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Biochemical Analysis of Rice

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Published: 11th Dec 2019

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Rice (Oryza sativa (2n = 24) is a monocot plant and belongs to the Poaceae family and Oryzoidea subfamily. It occupies almost one-fifth of the total land area under world cereals. It covers about 148 million hectares annually that is roughly 11 percent of the world-cultivated land. It is life for more than half of humanity and in past, it shaped the cultures, diets, and economies of billions of people in the world (Farooq et al., 2009). More than 90 percent of the world’s rice is grown and consumed in Asia where 60 percent of the world population lives. The world major rice consuming countries are China, India, Egypt, Indonesia, Malaysia, Bangladesh, Vietnam, Thailand, Myanmar, Philippines, Japan, Brazil, South Korea and USA that consume 135, 85, 39, 37, 26, 18, 10, 10, 9.7, 8.7, 8.1, 5.0 and 3.9 million metric ton, respectively (Meng et al., 2005; USDA, 2003-04).

  • Biochemical and nutritional aspects of rice

Rice is a major source of macro and micronutrients for human being. It feeds more than two billion people worldwide and is the number one staple food in Asia. It provides over 21 percent of the calorific needs of the world’s population and up to 76 percent of the calorific intake of the population of South East (SE) Asia (Fitzgerald et al., 2009). It is mostly consumed as a polished grain, which usually lacks its nutritional components such as minerals and vitamins 41 P. Lucca et al., Genetic engineering approaches to enrich rice with iron and vitamin A, Physiol. Plant. 126 (2006), pp. 291-303. Full Text via CrossRef | View Record in Scopus | Cited By in Scopus (7)( Lucca et al., 2006). Since the advent of molecular techniques, recently genetically modified rice verities have been developed, which contains more nutritional aspects like minerals and vitamins in endosperm (Vasconcelos et al., 2003; Paine et al., 2005; Fitzgerald et al., 2009). The major value-added nutritional protein constituents of the rice.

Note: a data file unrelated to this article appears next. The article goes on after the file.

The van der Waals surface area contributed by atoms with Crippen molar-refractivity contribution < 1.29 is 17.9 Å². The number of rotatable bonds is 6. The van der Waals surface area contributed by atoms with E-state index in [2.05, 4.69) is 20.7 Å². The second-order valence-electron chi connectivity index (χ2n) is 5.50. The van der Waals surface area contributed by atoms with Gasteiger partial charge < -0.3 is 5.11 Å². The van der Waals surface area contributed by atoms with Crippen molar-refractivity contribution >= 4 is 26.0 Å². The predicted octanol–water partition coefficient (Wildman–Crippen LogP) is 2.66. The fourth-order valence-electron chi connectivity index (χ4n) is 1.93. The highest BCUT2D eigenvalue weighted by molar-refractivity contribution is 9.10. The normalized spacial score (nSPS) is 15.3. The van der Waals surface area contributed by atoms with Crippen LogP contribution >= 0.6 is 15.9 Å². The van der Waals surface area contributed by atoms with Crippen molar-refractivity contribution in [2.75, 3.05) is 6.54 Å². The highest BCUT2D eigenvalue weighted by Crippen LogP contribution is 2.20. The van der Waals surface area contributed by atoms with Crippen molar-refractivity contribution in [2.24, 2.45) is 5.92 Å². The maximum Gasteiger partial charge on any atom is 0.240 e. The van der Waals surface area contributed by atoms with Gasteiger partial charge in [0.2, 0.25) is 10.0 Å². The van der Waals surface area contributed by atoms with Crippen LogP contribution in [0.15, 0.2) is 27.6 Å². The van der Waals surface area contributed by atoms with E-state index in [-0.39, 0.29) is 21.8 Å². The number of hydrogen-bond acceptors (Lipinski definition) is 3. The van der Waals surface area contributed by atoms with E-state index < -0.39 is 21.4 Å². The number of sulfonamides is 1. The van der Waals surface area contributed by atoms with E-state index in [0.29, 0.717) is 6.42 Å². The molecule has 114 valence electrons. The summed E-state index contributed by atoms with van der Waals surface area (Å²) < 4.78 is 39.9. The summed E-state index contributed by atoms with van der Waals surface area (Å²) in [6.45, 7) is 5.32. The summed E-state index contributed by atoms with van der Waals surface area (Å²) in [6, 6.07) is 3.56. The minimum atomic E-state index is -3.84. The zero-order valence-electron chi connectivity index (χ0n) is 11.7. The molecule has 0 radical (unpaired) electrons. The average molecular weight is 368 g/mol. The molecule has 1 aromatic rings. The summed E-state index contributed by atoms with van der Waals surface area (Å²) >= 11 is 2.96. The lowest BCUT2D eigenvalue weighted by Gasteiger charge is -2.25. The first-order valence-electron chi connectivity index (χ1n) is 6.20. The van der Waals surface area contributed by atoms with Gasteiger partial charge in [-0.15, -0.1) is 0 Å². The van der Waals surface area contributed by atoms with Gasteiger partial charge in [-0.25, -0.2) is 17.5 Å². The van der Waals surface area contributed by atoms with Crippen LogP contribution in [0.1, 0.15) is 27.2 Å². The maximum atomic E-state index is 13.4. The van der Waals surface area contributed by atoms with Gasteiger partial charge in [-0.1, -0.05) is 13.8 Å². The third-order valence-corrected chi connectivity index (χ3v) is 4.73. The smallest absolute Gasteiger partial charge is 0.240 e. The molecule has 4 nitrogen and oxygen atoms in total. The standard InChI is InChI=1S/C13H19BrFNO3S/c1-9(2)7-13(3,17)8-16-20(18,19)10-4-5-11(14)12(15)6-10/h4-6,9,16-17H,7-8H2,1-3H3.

• Rice Position in Pakistan

In Pakistan, besides its importance as a food crop, rice is the second important component of daily diet of bulk of the population after wheat. About 23% of the total foreign exchange earnings is shared by rice and thus called as ‘Golden Grain of Pakistan’ (Shah et al., 1999). Around one third of total production is annually exported and two third is locally consumed to meet food needs. Rice is also used in dishes for special occasions (Sagar et al., 1988). Pakistan is the third largest rice exporting country. In Pakistan, rice occupies about 10% of the total cultivated area, accounts for 6.1% of value added in agriculture and 1.3% in gross domestic product. Production of rice during 2007-08 was estimated at 5,540 thousand tones, 10.4% higher than last year with 6.1% increase in yield per hectare (Anonymous, 2006).